The Grip Size and Feel
With a grip that measures 4.75 inches long and 4.25 inches in circumference, this paddle is designed to fit the average player. It’s a little shy of 5 inches long, meaning just that much more reach for the flat hitting surface itself.
Furthermore, the “Winn Dry Grip” technology makes for a lightly cushioned and moisture-absorbent grip.
Like the previous paddles we talked about, this paddle also features an ⅛-inch edge guard to protect it from hard surfaces.
The nomex honeycomb core on this paddle — compared to polymer cores, for example — hits more loudly and features more tightly packed O’s for crunchier returns.
So if you play at a noise-restricted facility, you might want to consider a quieter polymer core paddle. But the Rally NX Graphite paddle is definitely durable and resists unwanted reshaping from repeated use.
5 Best Graphite Pickleball Paddles — Honorable Mention
Our last pick for top 5 best graphite paddles goes to the XS XSPAK pickleball paddle, which also comes in a set of 2.
The graphite face on this paddle, like the other paddles discussed in this guide, is textured and designed to give players a good spin in addition to the power of typical graphite paddles. It’s advertised as best for intermediate to advanced players, but beginners should still be able to get a good play out of this paddle.
The Surface Area
At 15.6 inches by 8 inches, this wide-body paddle is comparable to its peers on this list.
The surface area of the flat side only is 10.7 inches by 8 inches. It’s the optimal size if your playing style mixes finesse and power hits.
This 8-ounce paddle is solidly in the medium weight category. It’s slightly heftier than the 7-ounce paddles out there, so be confident that this paddle can deliver sufficiently powerful shots just fine.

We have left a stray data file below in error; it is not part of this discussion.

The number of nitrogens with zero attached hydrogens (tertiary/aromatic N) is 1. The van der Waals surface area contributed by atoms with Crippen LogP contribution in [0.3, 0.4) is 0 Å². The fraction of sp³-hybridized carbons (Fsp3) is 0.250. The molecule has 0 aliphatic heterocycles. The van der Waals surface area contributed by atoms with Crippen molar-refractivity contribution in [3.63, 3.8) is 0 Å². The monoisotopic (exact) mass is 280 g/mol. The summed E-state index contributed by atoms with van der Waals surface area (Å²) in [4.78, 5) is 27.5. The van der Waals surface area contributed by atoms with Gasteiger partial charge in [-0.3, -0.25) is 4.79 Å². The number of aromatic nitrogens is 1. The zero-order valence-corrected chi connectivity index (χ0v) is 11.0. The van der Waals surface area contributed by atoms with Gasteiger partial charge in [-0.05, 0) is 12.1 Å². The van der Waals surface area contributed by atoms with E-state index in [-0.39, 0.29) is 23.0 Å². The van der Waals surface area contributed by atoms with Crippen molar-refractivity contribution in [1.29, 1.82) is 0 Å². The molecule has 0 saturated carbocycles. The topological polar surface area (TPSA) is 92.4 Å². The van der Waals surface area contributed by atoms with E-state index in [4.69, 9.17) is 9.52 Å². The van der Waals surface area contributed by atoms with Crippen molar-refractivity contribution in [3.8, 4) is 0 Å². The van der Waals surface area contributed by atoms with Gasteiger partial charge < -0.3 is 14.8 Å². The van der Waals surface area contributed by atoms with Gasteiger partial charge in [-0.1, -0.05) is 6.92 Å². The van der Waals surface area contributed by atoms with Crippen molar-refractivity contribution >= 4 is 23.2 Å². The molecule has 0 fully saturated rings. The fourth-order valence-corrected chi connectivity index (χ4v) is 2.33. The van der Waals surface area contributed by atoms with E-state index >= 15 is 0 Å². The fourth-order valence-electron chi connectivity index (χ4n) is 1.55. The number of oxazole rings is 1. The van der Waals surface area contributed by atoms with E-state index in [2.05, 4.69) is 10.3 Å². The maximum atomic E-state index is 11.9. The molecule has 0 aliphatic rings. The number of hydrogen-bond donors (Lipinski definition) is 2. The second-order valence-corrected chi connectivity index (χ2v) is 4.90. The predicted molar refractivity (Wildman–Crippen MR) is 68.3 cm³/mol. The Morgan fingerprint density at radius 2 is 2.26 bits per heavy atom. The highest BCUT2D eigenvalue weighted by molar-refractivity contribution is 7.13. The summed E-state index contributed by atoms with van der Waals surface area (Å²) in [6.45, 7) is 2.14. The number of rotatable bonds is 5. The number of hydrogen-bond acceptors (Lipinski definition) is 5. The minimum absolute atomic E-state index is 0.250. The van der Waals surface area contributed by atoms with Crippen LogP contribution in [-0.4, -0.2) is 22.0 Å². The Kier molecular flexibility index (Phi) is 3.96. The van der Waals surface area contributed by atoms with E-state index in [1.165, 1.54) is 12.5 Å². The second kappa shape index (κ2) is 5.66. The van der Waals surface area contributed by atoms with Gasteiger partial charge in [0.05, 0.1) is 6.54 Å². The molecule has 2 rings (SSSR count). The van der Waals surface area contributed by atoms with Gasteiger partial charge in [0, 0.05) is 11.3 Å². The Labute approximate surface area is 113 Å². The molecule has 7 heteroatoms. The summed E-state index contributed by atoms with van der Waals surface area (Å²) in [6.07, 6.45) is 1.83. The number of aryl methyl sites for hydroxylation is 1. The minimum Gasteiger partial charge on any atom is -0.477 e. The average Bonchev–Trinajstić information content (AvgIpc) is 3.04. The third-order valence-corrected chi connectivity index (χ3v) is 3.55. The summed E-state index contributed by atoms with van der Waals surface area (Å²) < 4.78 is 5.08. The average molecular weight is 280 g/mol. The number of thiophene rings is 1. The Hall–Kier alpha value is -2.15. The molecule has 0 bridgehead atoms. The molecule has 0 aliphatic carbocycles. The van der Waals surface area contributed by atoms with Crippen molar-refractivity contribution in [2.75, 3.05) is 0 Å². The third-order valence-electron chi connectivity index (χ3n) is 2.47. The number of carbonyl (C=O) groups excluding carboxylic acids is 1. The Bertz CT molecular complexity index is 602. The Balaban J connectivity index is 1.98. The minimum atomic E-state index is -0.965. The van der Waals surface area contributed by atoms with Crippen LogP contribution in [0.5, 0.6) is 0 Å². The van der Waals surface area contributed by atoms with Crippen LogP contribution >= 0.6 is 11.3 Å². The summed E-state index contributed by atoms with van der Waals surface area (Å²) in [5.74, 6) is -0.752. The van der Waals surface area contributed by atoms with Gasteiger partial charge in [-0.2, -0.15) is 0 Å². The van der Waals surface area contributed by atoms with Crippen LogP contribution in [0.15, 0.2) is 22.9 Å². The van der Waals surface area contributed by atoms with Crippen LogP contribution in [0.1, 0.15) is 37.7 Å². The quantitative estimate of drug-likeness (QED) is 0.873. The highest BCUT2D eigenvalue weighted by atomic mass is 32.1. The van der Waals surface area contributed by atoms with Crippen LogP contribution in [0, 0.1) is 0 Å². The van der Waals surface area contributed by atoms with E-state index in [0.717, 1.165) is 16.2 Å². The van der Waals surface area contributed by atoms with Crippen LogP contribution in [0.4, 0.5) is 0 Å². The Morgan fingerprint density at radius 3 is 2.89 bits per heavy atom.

This paddle is also a good choice for those worried about the symptoms of tennis elbow, as medium weight paddles tend to be best at buffering the irritation characteristic of the condition.
The Grip Size and Feel
Before thinking about all the different features of this product, however, you’ll need to get a grip on the right paddle handle for you. This one has a 4.9-inch handle and the typical circumference of 4.25 inches, the standard grip when it comes to paddle grip sizes.
This shouldn’t be a problem for most players, but if you need a bigger grip, overgrips help thicken the original grip to your desired size.
The texture on this paddle’s grip is also perforated and allows for maximal perspiration wicking.
The honeycombed polymer core on the XS XSPAK paddle is the ideal material for quiet play. So no worries if you play in a space that has noise level requirements.
Moreover, the relatively loose O’s of the honeycomb pattern ensure better spin as well as a sizable sweet spot. Really, you can’t go wrong with this paddle, as it offers quality materials at a great price.
Frequently Asked Questions
To Which Proficiency Levels Are Graphite Pickleball Paddles Best Suited?
Graphite paddles are perfect for beginners. This is usually because graphite paddles, especially paired with a nomex core (like our fourth place pick, the Rally NX Graphite paddle), tend to have the largest possible sweet spot. Beginners will get a great response from graphite paddles even if they haven’t quite yet figured out proper technique.
That said, graphite paddles are great for all playing levels. Intermediate and advanced players, using their knowledge and experience with complex wrist techniques, are even better able to take advantage of the sizable sweet spots on graphite paddles.
Why Are Graphite Paddles So Popular?
Graphite paddles are some of the most popular paddles on the market because they are lightweight yet deliver meaty hits. They also tend to be the most expensive paddles out there, but this list proves that the best is not necessarily the most expensive. There are graphite paddles out there that cost upwards of $150, but you won’t find any of those here.